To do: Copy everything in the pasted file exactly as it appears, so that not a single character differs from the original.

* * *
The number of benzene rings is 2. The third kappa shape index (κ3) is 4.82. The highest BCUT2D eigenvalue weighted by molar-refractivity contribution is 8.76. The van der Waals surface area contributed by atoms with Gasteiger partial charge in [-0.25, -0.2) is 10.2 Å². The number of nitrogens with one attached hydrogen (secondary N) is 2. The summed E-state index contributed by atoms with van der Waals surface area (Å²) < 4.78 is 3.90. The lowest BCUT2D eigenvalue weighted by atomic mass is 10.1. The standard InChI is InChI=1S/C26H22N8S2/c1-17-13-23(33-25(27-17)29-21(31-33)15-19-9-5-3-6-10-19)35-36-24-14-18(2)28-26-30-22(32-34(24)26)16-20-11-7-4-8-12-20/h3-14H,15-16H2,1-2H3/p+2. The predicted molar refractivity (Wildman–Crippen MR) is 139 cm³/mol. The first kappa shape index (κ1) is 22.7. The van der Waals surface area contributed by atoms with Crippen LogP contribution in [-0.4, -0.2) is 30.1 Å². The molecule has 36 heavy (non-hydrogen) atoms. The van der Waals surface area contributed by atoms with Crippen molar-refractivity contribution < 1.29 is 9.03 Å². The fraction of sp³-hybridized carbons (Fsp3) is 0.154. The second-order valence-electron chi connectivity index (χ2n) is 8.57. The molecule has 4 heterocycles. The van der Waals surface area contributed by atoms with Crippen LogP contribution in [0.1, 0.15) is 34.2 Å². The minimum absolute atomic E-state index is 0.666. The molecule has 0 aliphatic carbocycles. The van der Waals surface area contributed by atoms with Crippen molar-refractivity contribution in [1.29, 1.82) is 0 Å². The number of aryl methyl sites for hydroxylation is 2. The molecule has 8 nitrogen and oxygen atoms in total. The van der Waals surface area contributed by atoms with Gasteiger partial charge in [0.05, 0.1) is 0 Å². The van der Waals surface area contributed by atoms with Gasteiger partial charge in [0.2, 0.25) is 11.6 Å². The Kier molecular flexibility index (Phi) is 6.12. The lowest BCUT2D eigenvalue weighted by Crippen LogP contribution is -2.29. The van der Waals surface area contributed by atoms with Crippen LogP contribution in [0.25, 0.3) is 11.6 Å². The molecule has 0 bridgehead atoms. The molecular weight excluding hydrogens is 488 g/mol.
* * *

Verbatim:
The number of benzene rings is 2. The third kappa shape index (κ3) is 4.82. The highest BCUT2D eigenvalue weighted by molar-refractivity contribution is 8.76. The van der Waals surface area contributed by atoms with Gasteiger partial charge in [-0.25, -0.2) is 10.2 Å². The number of nitrogens with one attached hydrogen (secondary N) is 2. The summed E-state index contributed by atoms with van der Waals surface area (Å²) < 4.78 is 3.90. The lowest BCUT2D eigenvalue weighted by atomic mass is 10.1. The standard InChI is InChI=1S/C26H22N8S2/c1-17-13-23(33-25(27-17)29-21(31-33)15-19-9-5-3-6-10-19)35-36-24-14-18(2)28-26-30-22(32-34(24)26)16-20-11-7-4-8-12-20/h3-14H,15-16H2,1-2H3/p+2. The predicted molar refractivity (Wildman–Crippen MR) is 139 cm³/mol. The first kappa shape index (κ1) is 22.7. The van der Waals surface area contributed by atoms with Crippen LogP contribution in [-0.4, -0.2) is 30.1 Å². The molecule has 36 heavy (non-hydrogen) atoms. The van der Waals surface area contributed by atoms with Crippen molar-refractivity contribution < 1.29 is 9.03 Å². The fraction of sp³-hybridized carbons (Fsp3) is 0.154. The second-order valence-electron chi connectivity index (χ2n) is 8.57. The molecule has 4 heterocycles. The van der Waals surface area contributed by atoms with Crippen LogP contribution in [0.1, 0.15) is 34.2 Å². The minimum absolute atomic E-state index is 0.666. The molecule has 0 aliphatic carbocycles. The van der Waals surface area contributed by atoms with Crippen molar-refractivity contribution in [1.29, 1.82) is 0 Å². The number of aryl methyl sites for hydroxylation is 2. The molecule has 8 nitrogen and oxygen atoms in total. The van der Waals surface area contributed by atoms with Gasteiger partial charge in [0.05, 0.1) is 0 Å². The van der Waals surface area contributed by atoms with Gasteiger partial charge in [0.2, 0.25) is 11.6 Å². The Kier molecular flexibility index (Phi) is 6.12. The lowest BCUT2D eigenvalue weighted by Crippen LogP contribution is -2.29. The van der Waals surface area contributed by atoms with Crippen LogP contribution in [0.25, 0.3) is 11.6 Å². The molecule has 0 bridgehead atoms. The molecular weight excluding hydrogens is 488 g/mol.